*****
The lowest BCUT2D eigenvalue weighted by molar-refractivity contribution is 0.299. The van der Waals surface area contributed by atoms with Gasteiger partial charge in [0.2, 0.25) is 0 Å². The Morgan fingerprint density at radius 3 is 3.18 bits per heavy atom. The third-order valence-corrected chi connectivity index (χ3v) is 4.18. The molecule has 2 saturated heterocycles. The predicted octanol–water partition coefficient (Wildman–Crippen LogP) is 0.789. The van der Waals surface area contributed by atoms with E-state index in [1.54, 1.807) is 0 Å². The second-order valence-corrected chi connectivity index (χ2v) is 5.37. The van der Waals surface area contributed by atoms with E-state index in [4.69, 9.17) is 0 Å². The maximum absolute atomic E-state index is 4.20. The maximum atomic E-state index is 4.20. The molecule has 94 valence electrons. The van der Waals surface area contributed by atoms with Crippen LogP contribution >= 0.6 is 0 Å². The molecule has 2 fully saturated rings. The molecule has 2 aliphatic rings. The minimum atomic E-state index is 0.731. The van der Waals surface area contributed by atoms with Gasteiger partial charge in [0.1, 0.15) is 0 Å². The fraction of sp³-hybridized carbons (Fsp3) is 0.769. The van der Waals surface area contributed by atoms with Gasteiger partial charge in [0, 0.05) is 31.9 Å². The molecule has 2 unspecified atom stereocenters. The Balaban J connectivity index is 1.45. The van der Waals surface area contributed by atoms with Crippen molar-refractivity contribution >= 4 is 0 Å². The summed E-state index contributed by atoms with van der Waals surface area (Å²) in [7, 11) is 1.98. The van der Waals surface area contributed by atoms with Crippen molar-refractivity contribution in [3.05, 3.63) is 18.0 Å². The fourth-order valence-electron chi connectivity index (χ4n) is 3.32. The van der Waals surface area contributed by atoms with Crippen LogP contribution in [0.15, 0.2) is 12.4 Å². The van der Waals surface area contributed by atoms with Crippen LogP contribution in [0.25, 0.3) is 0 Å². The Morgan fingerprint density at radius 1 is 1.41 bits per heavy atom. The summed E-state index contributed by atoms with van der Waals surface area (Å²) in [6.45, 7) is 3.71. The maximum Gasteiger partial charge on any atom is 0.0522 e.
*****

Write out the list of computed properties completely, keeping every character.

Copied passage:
The lowest BCUT2D eigenvalue weighted by molar-refractivity contribution is 0.299. The van der Waals surface area contributed by atoms with Gasteiger partial charge in [0.2, 0.25) is 0 Å². The Morgan fingerprint density at radius 3 is 3.18 bits per heavy atom. The third-order valence-corrected chi connectivity index (χ3v) is 4.18. The molecule has 2 saturated heterocycles. The predicted octanol–water partition coefficient (Wildman–Crippen LogP) is 0.789. The van der Waals surface area contributed by atoms with E-state index in [1.54, 1.807) is 0 Å². The second-order valence-corrected chi connectivity index (χ2v) is 5.37. The van der Waals surface area contributed by atoms with E-state index in [4.69, 9.17) is 0 Å². The maximum absolute atomic E-state index is 4.20. The maximum atomic E-state index is 4.20. The molecule has 94 valence electrons. The van der Waals surface area contributed by atoms with Crippen LogP contribution >= 0.6 is 0 Å². The molecule has 2 fully saturated rings. The molecule has 2 aliphatic rings. The minimum atomic E-state index is 0.731. The van der Waals surface area contributed by atoms with Gasteiger partial charge in [0.1, 0.15) is 0 Å². The fraction of sp³-hybridized carbons (Fsp3) is 0.769. The van der Waals surface area contributed by atoms with Gasteiger partial charge in [0, 0.05) is 31.9 Å². The molecule has 2 unspecified atom stereocenters. The Balaban J connectivity index is 1.45. The van der Waals surface area contributed by atoms with Crippen molar-refractivity contribution >= 4 is 0 Å². The summed E-state index contributed by atoms with van der Waals surface area (Å²) in [7, 11) is 1.98. The van der Waals surface area contributed by atoms with Crippen molar-refractivity contribution in [3.05, 3.63) is 18.0 Å². The fourth-order valence-electron chi connectivity index (χ4n) is 3.32. The van der Waals surface area contributed by atoms with Crippen LogP contribution in [0.15, 0.2) is 12.4 Å². The van der Waals surface area contributed by atoms with Crippen LogP contribution in [0.25, 0.3) is 0 Å². The Morgan fingerprint density at radius 1 is 1.41 bits per heavy atom. The summed E-state index contributed by atoms with van der Waals surface area (Å²) in [6.45, 7) is 3.71. The maximum Gasteiger partial charge on any atom is 0.0522 e.